I am always in need of more casual knit tops – they wear out so quickly, don’t they? While I usually steer clear of anything that smacks of the 1980s, I was drawn to this pattern (views A and B, in particular) so I picked one up last week. I have been dying for a black/white striped top this summer but I thought that would really take this top all the way to New Wave so I resisted. Instead I used a rayon/lycra jersey that I bought from Textile Studios ages ago. This print is kind of sweet so it’s a nice contrast to the crazy sleeves. The color is more of a blush than the light pink in some of the photos.
This top is really quick and easy to put together. I had to laugh because the pattern piece for the sleeve looks much like a one-seam pant pattern for someone with really short legs. This is sized XS, S, M, L and XL. I used the size S which covers sizes 8 and 10. I made my usual forward shoulder and swayback alterations but skipped the FBA. I shouldn’t have so next time I’ll make a very slight one. I shortened the sleeves by 3/4″, not something I usually do on a short sleeve but it seemed long and I was right to do it. The top itself was really long so I took an extra 2″ off. I thought the shoulder might be too wide since this is an 8/10 but it actually is spot on. Actually, the sizing all around seems to be a solid 8 to me so you might want to check the measurements before you cut.
The neckline is not as wide and scooped as it appears on the model. The depth is fine but I’d like it just a tiny bit wider so I’ll make that adjustment next time. I used a double-fold binding at the neckline instead of the 5/8″ double-fold narrow hem as directed by the pattern. Why, oh why, do they insist on putting that in the instructions? Has that ever, in the history of sewing, worked well? That’s the sort of thing that would reduce someone new to sewing with knits to tears. I just trimmed off the 5/8″ seam allowance and ran it through my new right-angle binder set up (which I LOOOOVE, so look forward to seeing me bind even more than I already do!). This machine will be permanently set up for binding, what a luxury!
I saw a lot of these extended shoulder lines in the runway shows so I guess that’s what drew me to this pattern. I really like these sleeves a lot. It’s always nice to make something out of the ordinary.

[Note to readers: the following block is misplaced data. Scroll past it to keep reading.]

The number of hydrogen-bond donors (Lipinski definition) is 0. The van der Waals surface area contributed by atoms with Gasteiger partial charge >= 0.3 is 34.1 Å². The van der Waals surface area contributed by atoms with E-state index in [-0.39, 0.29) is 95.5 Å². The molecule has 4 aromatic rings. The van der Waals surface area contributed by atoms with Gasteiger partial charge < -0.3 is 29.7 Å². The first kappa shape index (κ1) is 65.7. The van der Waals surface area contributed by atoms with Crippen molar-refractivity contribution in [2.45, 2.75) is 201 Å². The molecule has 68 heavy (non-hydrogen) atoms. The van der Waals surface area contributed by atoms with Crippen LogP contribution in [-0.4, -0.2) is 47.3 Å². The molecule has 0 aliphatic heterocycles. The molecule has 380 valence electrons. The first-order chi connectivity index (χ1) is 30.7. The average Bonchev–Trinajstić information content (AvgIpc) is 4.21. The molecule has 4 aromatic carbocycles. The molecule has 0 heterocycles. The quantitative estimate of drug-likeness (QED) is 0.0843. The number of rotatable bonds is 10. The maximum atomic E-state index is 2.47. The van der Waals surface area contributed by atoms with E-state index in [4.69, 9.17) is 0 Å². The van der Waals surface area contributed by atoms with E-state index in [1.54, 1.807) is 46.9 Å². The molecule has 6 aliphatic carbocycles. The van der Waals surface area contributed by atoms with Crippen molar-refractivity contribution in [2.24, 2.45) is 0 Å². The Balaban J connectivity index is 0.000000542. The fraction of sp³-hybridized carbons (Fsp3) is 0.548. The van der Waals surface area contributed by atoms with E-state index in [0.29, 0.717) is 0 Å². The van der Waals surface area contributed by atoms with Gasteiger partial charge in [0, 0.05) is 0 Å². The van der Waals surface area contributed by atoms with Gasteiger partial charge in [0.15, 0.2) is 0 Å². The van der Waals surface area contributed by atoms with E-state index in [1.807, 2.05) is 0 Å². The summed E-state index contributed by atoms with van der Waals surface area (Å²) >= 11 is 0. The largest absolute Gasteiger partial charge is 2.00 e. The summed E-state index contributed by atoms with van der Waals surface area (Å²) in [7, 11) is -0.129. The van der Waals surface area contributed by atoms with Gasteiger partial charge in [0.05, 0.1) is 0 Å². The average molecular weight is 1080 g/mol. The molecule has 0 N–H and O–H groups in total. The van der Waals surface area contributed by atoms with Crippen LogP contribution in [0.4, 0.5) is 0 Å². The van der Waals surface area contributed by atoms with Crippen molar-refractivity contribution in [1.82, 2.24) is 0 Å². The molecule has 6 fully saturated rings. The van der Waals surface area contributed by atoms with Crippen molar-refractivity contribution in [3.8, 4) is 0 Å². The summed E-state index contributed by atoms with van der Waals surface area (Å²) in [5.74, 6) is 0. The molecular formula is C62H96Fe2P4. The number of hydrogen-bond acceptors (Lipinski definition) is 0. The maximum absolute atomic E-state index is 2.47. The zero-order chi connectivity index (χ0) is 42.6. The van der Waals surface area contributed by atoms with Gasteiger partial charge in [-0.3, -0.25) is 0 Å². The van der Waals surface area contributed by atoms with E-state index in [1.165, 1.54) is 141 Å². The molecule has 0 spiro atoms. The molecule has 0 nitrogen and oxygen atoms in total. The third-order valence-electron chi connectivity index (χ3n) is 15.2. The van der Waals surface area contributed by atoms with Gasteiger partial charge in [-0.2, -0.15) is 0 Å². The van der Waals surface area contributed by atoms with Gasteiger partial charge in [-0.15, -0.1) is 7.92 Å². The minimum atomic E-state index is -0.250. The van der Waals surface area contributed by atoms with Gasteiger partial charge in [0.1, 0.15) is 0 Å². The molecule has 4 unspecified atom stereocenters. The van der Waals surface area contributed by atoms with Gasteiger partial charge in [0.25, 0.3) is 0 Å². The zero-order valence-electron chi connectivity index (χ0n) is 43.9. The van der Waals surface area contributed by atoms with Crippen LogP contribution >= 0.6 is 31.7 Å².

Almost final, anyway. I still have to sew on the buttons and hem the bottom but I thought I’d go ahead and post it anyway.
As you can see, I decided to leave off the sleeve ruffles. They were just too overwhelming for someone my size.
Changes I made:
*Shortened the upper bodice by 1″ (I’d take another 1/2″ off next time, I think)
*Omitted sleeve flounce
*Shortened front ruffle 11″ (could be because my fabric is so drapey)
Because my fabric is very lightweight, I didn’t have any problems with all of the layers around the neck. However, the ruffle does pull my facing down just a bit at the front despite my having removed some length from the facing to draw the neckline in.
Word of caution: if you are making the optional back darts (which I did), the back casing will end up being too long. Be sure to shorten that piece before joining it to the front casing sections.
Conclusion: This is a very cute top that works well in a lightweight fabric. Hemming the ruffles was quite laborious (I will try to cover that this week) so I’d just leave the raw edges if I made this again.
A few of you have asked how I get my topstitching to look so perfect. First, it’s not always perfect (in RTW either!) but thank you for thinking so!
Almost always, I use a straight-stitch foot for topstitching. I like the sort of foot that has a slot where I can see straight up to the needle. I guide my fabric right along the inner edge of the right toe so that I’m stitching about 1/16″ away from the edge (if I want to stitch about 1/4″ away from the edge, I use the outer edge of the toe as my guide). Yes, this does take practice but having the proper foot really helps – you cannot do this with a zigzag foot!